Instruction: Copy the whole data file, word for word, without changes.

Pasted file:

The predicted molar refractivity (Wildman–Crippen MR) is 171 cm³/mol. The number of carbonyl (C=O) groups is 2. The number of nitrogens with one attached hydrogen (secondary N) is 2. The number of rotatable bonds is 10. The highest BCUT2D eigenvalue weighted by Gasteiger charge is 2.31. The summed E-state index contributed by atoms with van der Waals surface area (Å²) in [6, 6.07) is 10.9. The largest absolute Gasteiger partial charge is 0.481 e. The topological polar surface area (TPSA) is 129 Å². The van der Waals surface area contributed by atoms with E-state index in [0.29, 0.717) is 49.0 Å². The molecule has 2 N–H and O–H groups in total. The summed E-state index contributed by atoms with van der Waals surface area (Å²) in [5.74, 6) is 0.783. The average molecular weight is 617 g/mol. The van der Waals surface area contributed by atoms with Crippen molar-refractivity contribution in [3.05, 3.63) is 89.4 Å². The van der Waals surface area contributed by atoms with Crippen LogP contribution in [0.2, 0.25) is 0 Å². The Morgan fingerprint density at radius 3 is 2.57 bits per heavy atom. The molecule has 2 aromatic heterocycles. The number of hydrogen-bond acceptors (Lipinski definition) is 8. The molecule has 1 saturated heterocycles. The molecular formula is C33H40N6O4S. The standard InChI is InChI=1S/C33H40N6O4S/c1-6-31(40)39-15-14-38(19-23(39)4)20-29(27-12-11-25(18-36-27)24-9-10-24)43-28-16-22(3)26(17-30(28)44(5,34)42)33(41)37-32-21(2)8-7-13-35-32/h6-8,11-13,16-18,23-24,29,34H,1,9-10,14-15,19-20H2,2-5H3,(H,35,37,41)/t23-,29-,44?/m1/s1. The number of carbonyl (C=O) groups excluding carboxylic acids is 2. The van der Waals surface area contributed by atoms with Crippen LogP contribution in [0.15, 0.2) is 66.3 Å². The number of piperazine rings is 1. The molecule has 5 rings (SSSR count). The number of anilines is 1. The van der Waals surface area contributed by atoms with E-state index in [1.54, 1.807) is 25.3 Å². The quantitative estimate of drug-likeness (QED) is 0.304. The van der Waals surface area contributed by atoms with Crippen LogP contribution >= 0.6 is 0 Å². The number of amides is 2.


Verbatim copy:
The predicted molar refractivity (Wildman–Crippen MR) is 171 cm³/mol. The number of carbonyl (C=O) groups is 2. The number of nitrogens with one attached hydrogen (secondary N) is 2. The number of rotatable bonds is 10. The highest BCUT2D eigenvalue weighted by Gasteiger charge is 2.31. The summed E-state index contributed by atoms with van der Waals surface area (Å²) in [6, 6.07) is 10.9. The largest absolute Gasteiger partial charge is 0.481 e. The topological polar surface area (TPSA) is 129 Å². The van der Waals surface area contributed by atoms with E-state index in [0.29, 0.717) is 49.0 Å². The molecule has 2 N–H and O–H groups in total. The summed E-state index contributed by atoms with van der Waals surface area (Å²) in [5.74, 6) is 0.783. The average molecular weight is 617 g/mol. The van der Waals surface area contributed by atoms with Crippen molar-refractivity contribution in [3.05, 3.63) is 89.4 Å². The van der Waals surface area contributed by atoms with Crippen LogP contribution in [0.2, 0.25) is 0 Å². The Morgan fingerprint density at radius 3 is 2.57 bits per heavy atom. The molecule has 2 aromatic heterocycles. The number of hydrogen-bond acceptors (Lipinski definition) is 8. The molecule has 1 saturated heterocycles. The molecular formula is C33H40N6O4S. The standard InChI is InChI=1S/C33H40N6O4S/c1-6-31(40)39-15-14-38(19-23(39)4)20-29(27-12-11-25(18-36-27)24-9-10-24)43-28-16-22(3)26(17-30(28)44(5,34)42)33(41)37-32-21(2)8-7-13-35-32/h6-8,11-13,16-18,23-24,29,34H,1,9-10,14-15,19-20H2,2-5H3,(H,35,37,41)/t23-,29-,44?/m1/s1. The number of carbonyl (C=O) groups excluding carboxylic acids is 2. The van der Waals surface area contributed by atoms with Crippen LogP contribution in [0.15, 0.2) is 66.3 Å². The number of piperazine rings is 1. The molecule has 5 rings (SSSR count). The number of anilines is 1. The van der Waals surface area contributed by atoms with E-state index in [1.54, 1.807) is 25.3 Å². The quantitative estimate of drug-likeness (QED) is 0.304. The van der Waals surface area contributed by atoms with Crippen LogP contribution >= 0.6 is 0 Å². The number of amides is 2.